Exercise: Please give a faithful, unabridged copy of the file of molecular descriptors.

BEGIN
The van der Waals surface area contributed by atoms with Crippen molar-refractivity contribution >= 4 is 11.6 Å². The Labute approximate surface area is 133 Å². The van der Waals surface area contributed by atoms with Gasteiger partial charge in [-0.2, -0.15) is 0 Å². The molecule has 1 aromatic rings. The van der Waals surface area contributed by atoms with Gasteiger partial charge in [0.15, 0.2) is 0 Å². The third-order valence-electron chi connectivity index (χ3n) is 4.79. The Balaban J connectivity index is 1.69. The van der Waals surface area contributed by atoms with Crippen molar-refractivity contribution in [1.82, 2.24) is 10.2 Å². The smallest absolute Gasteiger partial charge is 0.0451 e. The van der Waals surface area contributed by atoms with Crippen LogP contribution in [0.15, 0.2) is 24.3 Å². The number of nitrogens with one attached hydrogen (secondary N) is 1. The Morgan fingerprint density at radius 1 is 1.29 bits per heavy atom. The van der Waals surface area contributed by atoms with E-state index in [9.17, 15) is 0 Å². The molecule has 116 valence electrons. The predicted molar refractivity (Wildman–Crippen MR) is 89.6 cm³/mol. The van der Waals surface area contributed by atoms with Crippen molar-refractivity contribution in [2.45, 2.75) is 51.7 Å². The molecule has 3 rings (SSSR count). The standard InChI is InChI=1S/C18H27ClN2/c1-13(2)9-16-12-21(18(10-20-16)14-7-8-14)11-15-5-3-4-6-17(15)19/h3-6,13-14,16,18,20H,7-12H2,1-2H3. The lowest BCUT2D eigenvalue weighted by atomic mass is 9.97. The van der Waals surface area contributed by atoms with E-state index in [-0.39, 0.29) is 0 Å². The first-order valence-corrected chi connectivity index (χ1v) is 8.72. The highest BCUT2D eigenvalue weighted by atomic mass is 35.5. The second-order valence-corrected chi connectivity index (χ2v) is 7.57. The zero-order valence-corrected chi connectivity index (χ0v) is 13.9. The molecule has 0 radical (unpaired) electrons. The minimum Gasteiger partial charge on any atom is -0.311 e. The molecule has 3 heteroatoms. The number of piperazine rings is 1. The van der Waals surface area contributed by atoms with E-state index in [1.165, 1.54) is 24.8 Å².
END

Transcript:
The van der Waals surface area contributed by atoms with Crippen molar-refractivity contribution >= 4 is 11.6 Å². The Labute approximate surface area is 133 Å². The van der Waals surface area contributed by atoms with Gasteiger partial charge in [-0.2, -0.15) is 0 Å². The molecule has 1 aromatic rings. The van der Waals surface area contributed by atoms with Gasteiger partial charge in [0.15, 0.2) is 0 Å². The third-order valence-electron chi connectivity index (χ3n) is 4.79. The Balaban J connectivity index is 1.69. The van der Waals surface area contributed by atoms with Crippen molar-refractivity contribution in [1.82, 2.24) is 10.2 Å². The smallest absolute Gasteiger partial charge is 0.0451 e. The van der Waals surface area contributed by atoms with Crippen LogP contribution in [0.15, 0.2) is 24.3 Å². The number of nitrogens with one attached hydrogen (secondary N) is 1. The Morgan fingerprint density at radius 1 is 1.29 bits per heavy atom. The van der Waals surface area contributed by atoms with E-state index in [9.17, 15) is 0 Å². The molecule has 116 valence electrons. The predicted molar refractivity (Wildman–Crippen MR) is 89.6 cm³/mol. The van der Waals surface area contributed by atoms with Crippen molar-refractivity contribution in [2.45, 2.75) is 51.7 Å². The molecule has 3 rings (SSSR count). The standard InChI is InChI=1S/C18H27ClN2/c1-13(2)9-16-12-21(18(10-20-16)14-7-8-14)11-15-5-3-4-6-17(15)19/h3-6,13-14,16,18,20H,7-12H2,1-2H3. The lowest BCUT2D eigenvalue weighted by atomic mass is 9.97. The van der Waals surface area contributed by atoms with E-state index in [-0.39, 0.29) is 0 Å². The first-order valence-corrected chi connectivity index (χ1v) is 8.72. The highest BCUT2D eigenvalue weighted by atomic mass is 35.5. The second-order valence-corrected chi connectivity index (χ2v) is 7.57. The zero-order valence-corrected chi connectivity index (χ0v) is 13.9. The molecule has 0 radical (unpaired) electrons. The minimum Gasteiger partial charge on any atom is -0.311 e. The molecule has 3 heteroatoms. The number of piperazine rings is 1. The van der Waals surface area contributed by atoms with E-state index in [1.165, 1.54) is 24.8 Å².